Mariano Rivera’s Hall of Fame call felt like World Series triumph

Mariano Rivera never considered himself to be better than any other baseball player.

But six months ago when the Baseball Hall of Fame called to tell him that he was not only welcomed into the Hall, but was the first player ever to be unanimously elected, Rivera took another look at himself.

While sitting in his home in Rye, the 49-year-old former closer was surrounded by his wife, Clara, and three children — Jaziel, Mariano Jr. and Jafet — as well as other friends and family when he was told there was a spot for him in Cooperstown.

And before BBWAA secretary-treasurer Jack O’Connell could finish the words, “You’re the first player to be unanimously elected,” the room erupted.

“I told someone that [to be the first] feels like when you just won the championship, the World Series. That level of intensity it was,” Rivera said during a conference call on Thursday, recalling when he first heard the news. “I feel honored, I feel humbled, that I was the one that did that. I never considered myself better than anybody. But the Lord blessed me with that. I thank the Lord for that, because it won’t change my life but it’s something that you know that you were the first one. That’s what’s special.”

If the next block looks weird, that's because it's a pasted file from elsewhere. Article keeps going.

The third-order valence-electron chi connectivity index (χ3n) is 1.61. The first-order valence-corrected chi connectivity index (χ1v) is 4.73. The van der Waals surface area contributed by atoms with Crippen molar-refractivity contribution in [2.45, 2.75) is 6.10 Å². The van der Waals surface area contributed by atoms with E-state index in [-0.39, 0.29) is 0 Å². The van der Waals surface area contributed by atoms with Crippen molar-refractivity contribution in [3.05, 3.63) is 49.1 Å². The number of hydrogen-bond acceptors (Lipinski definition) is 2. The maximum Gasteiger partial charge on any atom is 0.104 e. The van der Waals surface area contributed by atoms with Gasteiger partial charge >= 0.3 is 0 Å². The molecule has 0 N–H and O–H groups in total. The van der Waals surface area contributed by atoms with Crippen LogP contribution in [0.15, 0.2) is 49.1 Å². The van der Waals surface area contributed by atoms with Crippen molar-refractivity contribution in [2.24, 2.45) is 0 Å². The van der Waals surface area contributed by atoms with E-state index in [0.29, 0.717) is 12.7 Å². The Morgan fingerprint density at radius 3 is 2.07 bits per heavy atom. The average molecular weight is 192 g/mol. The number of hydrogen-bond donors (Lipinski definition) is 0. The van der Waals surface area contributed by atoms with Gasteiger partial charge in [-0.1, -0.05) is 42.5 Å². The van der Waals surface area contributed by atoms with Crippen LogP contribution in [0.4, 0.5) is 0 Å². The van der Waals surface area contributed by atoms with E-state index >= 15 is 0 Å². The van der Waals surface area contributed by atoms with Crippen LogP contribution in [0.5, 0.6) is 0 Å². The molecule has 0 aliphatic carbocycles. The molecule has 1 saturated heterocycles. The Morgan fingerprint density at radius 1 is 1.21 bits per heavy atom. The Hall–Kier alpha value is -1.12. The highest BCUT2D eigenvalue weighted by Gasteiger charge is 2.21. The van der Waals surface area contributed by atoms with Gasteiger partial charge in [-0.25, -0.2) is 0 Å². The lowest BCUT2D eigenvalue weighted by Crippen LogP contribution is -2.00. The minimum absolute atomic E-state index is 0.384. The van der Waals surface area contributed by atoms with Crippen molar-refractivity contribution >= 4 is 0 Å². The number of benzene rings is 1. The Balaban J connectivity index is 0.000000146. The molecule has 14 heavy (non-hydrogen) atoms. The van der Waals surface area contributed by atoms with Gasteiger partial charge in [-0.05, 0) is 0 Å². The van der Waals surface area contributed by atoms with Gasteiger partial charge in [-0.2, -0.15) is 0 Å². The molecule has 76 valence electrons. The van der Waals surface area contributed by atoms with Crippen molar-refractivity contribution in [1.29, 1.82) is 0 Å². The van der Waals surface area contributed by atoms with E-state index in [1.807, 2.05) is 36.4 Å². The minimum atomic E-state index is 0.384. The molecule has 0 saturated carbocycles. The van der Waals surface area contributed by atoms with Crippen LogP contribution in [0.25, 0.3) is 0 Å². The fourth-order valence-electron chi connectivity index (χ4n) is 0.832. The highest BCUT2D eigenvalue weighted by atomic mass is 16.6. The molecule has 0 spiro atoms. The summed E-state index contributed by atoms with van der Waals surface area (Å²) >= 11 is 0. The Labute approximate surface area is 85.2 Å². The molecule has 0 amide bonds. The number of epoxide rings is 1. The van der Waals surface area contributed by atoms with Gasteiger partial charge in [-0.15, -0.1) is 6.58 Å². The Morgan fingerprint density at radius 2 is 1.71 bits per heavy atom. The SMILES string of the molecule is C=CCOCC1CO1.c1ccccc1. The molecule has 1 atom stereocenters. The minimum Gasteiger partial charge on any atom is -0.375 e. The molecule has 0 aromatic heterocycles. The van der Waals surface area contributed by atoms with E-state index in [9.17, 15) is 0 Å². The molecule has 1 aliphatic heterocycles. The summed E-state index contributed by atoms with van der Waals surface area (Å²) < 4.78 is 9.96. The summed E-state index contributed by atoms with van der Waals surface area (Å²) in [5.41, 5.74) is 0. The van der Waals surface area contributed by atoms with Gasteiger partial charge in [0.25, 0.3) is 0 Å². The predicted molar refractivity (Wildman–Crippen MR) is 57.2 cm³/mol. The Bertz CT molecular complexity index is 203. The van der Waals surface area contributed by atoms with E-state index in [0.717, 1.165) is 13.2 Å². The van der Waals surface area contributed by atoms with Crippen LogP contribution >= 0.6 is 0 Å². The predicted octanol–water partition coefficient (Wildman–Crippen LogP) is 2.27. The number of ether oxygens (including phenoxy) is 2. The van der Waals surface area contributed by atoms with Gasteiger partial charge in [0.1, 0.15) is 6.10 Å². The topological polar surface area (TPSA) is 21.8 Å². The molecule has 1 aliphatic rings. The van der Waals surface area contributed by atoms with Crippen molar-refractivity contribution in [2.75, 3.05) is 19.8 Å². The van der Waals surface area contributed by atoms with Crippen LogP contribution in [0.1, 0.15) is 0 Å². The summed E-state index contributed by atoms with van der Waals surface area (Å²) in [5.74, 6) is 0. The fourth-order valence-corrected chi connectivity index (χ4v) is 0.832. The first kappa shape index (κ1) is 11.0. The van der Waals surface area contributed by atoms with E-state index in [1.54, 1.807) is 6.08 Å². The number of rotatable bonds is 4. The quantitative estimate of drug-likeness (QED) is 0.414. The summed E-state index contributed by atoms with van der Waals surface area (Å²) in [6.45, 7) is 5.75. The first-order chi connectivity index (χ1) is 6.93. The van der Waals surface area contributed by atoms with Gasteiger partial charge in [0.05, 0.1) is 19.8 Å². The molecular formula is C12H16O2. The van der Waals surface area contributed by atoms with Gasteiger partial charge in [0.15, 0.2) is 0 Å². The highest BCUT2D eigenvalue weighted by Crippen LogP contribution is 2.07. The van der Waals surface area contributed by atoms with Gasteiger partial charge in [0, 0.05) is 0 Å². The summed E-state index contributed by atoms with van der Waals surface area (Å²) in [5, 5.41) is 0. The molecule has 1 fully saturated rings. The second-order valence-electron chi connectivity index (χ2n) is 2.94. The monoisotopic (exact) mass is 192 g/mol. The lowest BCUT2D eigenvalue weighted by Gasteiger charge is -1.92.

The 13-time All-Star said he’ll carry the honor with dignity and humility, because he genuinely feels like he doesn’t deserve to hear his name called next weekend in Cooperstown. The one thing he said he does know is that he tried his best to respect the game of baseball, the teams he faced and his peers.

Rivera, who made his major league debut for the Yankees in 1995, said he sometimes thinks to himself, “How did I do this?” When reflecting on his record-breaking statistics and success in the postseason, the five-time World Series champion credits his God-given talent and the support from his home in Panama.

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To Rivera, representing Panama — and the small village where he grew up, Puerto Caimito — is the pinnacle of his career. And celebrating this honor, as the second Panamanian to be elected into the Baseball Hall of Fame, after Rod Carew in 1991, is something he hopes to share with his country.

“It was an honor to represent my country, and represent it well. I’m sure that there will be some [Panama] flags going up in Cooperstown on July 21, [and] I will feel proud,” said Rivera, who promised he will conduct half of his acceptance speech in Spanish. “I will feel proud. I don’t know how sentimental I might get or not, but I definitely will be proud that my people will be there supporting me. And sharing it with me the way that they did throughout my whole career.

“It’s a small country, but yet we have two Hall of Famers: Rod Carew No. 1 and Mariano Rivera No. 2. That’s something special that we should be proud of as Panamanians.”

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